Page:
Guide Summary and Photographs
We set off from Kleinbaai harbour in touch of swell and wind but were filled with anticipation of what we might see today. Our first encounter was a larger Great White Shark in the Shallows, we had to wait a long time for the animal and moved on quickly as not to interfere with their operation. We then made the short voyage to Dyer Island to see say hello to our Cape Fur Seal Colony. On our way, we came across five giant petrels, we have to varieties of giant petrels, the northern and the southern. They can be hard to distinguish from one another at sea but up close the northern has red tip to the bill and the southern a green tip. As we made our way into Shark Alley we noticed that Geyser Rock was quite full today. The pups, juveniles and adults were as entertaining as ever, causing a commotion all over the place. At this time of year, the pups born just before the new year have started to swim, in turn these inexperience seals are the perfect bite size morsels for our larger Great Whites.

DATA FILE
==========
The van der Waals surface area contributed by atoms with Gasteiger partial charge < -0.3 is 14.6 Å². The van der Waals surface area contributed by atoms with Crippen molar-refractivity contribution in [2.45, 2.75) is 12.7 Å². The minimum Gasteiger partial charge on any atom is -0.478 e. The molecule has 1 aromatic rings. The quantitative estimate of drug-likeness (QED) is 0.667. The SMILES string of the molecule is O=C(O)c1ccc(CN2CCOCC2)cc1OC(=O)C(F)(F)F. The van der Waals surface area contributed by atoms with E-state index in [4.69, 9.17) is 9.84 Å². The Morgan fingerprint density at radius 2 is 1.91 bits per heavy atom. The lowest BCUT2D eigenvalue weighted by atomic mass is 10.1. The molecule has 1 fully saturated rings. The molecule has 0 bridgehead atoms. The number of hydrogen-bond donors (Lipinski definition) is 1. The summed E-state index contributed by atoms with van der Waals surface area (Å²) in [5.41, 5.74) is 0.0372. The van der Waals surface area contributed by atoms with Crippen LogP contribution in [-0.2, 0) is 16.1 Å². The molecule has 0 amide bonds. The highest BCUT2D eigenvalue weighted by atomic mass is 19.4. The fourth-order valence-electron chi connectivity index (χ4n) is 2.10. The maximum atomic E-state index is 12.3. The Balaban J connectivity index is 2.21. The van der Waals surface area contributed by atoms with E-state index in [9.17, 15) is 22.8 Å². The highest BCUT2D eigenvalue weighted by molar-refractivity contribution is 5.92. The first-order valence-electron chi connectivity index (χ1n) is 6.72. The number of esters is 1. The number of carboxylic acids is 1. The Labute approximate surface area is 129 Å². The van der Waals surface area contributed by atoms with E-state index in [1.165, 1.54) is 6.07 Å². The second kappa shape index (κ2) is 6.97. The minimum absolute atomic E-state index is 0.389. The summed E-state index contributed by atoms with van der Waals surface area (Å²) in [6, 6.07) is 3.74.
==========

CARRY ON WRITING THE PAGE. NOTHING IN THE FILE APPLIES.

When we had enough of the boisterous seals, we journeyed behind the island where we came across thousands of birds. There were hundreds of adult and juvenile gannets everywhere diving into a very large bait ball, as well as many species of terns, cormorants, gulls and we even spotted quite a few white-chinned petrels. This massive bait ball can attract the largest of the Marine Big 5, the Bryde’s Whale, our only resident whale that hunts fish up and down our coasts. Fortunately, we spotted one if these massive creatures lunge feeding on the fish. However, as the waves were a bit up and down we found it tough to keep up with the animal but we still managed some excellent sightings. As we journeyed back to the harbour we had one last surprise, an arctic skua flew past. This was to be out last sighting of the day, managing 3 out the Marine Big 5 and some wonderful birds.
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